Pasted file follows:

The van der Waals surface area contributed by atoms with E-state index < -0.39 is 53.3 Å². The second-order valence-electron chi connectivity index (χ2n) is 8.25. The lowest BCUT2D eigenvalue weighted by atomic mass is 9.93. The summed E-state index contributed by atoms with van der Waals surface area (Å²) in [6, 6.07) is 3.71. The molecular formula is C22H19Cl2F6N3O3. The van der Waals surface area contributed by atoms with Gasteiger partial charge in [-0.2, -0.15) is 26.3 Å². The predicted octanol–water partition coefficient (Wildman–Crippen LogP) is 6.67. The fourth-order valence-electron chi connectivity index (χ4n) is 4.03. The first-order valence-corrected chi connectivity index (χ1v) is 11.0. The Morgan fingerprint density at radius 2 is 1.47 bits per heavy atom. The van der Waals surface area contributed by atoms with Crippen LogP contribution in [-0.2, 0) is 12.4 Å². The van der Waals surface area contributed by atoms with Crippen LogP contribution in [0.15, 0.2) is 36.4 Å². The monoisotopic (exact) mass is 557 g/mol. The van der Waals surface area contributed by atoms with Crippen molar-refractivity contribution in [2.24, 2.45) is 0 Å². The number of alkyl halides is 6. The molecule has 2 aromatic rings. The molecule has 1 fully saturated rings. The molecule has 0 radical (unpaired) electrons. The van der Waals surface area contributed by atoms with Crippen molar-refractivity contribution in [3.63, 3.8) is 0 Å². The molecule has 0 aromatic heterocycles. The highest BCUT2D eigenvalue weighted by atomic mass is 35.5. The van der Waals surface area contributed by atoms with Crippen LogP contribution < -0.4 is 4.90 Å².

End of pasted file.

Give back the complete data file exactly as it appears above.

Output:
The van der Waals surface area contributed by atoms with E-state index < -0.39 is 53.3 Å². The second-order valence-electron chi connectivity index (χ2n) is 8.25. The lowest BCUT2D eigenvalue weighted by atomic mass is 9.93. The summed E-state index contributed by atoms with van der Waals surface area (Å²) in [6, 6.07) is 3.71. The molecular formula is C22H19Cl2F6N3O3. The van der Waals surface area contributed by atoms with Gasteiger partial charge in [-0.2, -0.15) is 26.3 Å². The predicted octanol–water partition coefficient (Wildman–Crippen LogP) is 6.67. The fourth-order valence-electron chi connectivity index (χ4n) is 4.03. The first-order valence-corrected chi connectivity index (χ1v) is 11.0. The Morgan fingerprint density at radius 2 is 1.47 bits per heavy atom. The van der Waals surface area contributed by atoms with Crippen LogP contribution in [-0.2, 0) is 12.4 Å². The van der Waals surface area contributed by atoms with Crippen LogP contribution in [0.15, 0.2) is 36.4 Å². The monoisotopic (exact) mass is 557 g/mol. The van der Waals surface area contributed by atoms with Crippen molar-refractivity contribution in [2.24, 2.45) is 0 Å². The number of alkyl halides is 6. The molecule has 2 aromatic rings. The molecule has 1 fully saturated rings. The molecule has 0 radical (unpaired) electrons. The van der Waals surface area contributed by atoms with Crippen molar-refractivity contribution in [3.63, 3.8) is 0 Å². The molecule has 0 aromatic heterocycles. The highest BCUT2D eigenvalue weighted by atomic mass is 35.5. The van der Waals surface area contributed by atoms with Crippen LogP contribution < -0.4 is 4.90 Å².